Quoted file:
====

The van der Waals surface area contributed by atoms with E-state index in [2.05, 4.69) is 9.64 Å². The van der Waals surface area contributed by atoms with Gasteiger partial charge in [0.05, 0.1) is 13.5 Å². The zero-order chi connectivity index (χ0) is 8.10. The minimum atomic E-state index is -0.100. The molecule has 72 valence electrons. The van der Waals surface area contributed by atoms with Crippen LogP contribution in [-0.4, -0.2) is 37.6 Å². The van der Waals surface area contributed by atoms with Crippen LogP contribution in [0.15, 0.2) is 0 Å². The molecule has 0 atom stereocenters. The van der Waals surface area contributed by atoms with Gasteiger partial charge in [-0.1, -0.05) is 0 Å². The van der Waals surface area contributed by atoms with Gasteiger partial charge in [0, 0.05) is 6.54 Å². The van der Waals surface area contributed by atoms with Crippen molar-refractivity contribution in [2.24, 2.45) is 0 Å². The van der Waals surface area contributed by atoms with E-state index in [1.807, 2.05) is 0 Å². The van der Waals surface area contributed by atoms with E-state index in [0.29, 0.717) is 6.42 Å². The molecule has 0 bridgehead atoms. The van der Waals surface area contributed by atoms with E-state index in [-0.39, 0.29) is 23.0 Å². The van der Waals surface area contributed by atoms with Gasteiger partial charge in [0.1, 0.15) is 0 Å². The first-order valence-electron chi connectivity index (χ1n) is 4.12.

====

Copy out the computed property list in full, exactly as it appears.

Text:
The van der Waals surface area contributed by atoms with E-state index in [2.05, 4.69) is 9.64 Å². The van der Waals surface area contributed by atoms with Gasteiger partial charge in [0.05, 0.1) is 13.5 Å². The zero-order chi connectivity index (χ0) is 8.10. The minimum atomic E-state index is -0.100. The molecule has 72 valence electrons. The van der Waals surface area contributed by atoms with Crippen LogP contribution in [-0.4, -0.2) is 37.6 Å². The van der Waals surface area contributed by atoms with Crippen LogP contribution in [0.15, 0.2) is 0 Å². The molecule has 0 atom stereocenters. The van der Waals surface area contributed by atoms with Gasteiger partial charge in [-0.1, -0.05) is 0 Å². The van der Waals surface area contributed by atoms with Gasteiger partial charge in [0, 0.05) is 6.54 Å². The van der Waals surface area contributed by atoms with Crippen molar-refractivity contribution in [2.24, 2.45) is 0 Å². The van der Waals surface area contributed by atoms with E-state index in [1.807, 2.05) is 0 Å². The van der Waals surface area contributed by atoms with E-state index in [0.29, 0.717) is 6.42 Å². The molecule has 0 bridgehead atoms. The van der Waals surface area contributed by atoms with E-state index in [-0.39, 0.29) is 23.0 Å². The van der Waals surface area contributed by atoms with Gasteiger partial charge in [0.1, 0.15) is 0 Å². The first-order valence-electron chi connectivity index (χ1n) is 4.12.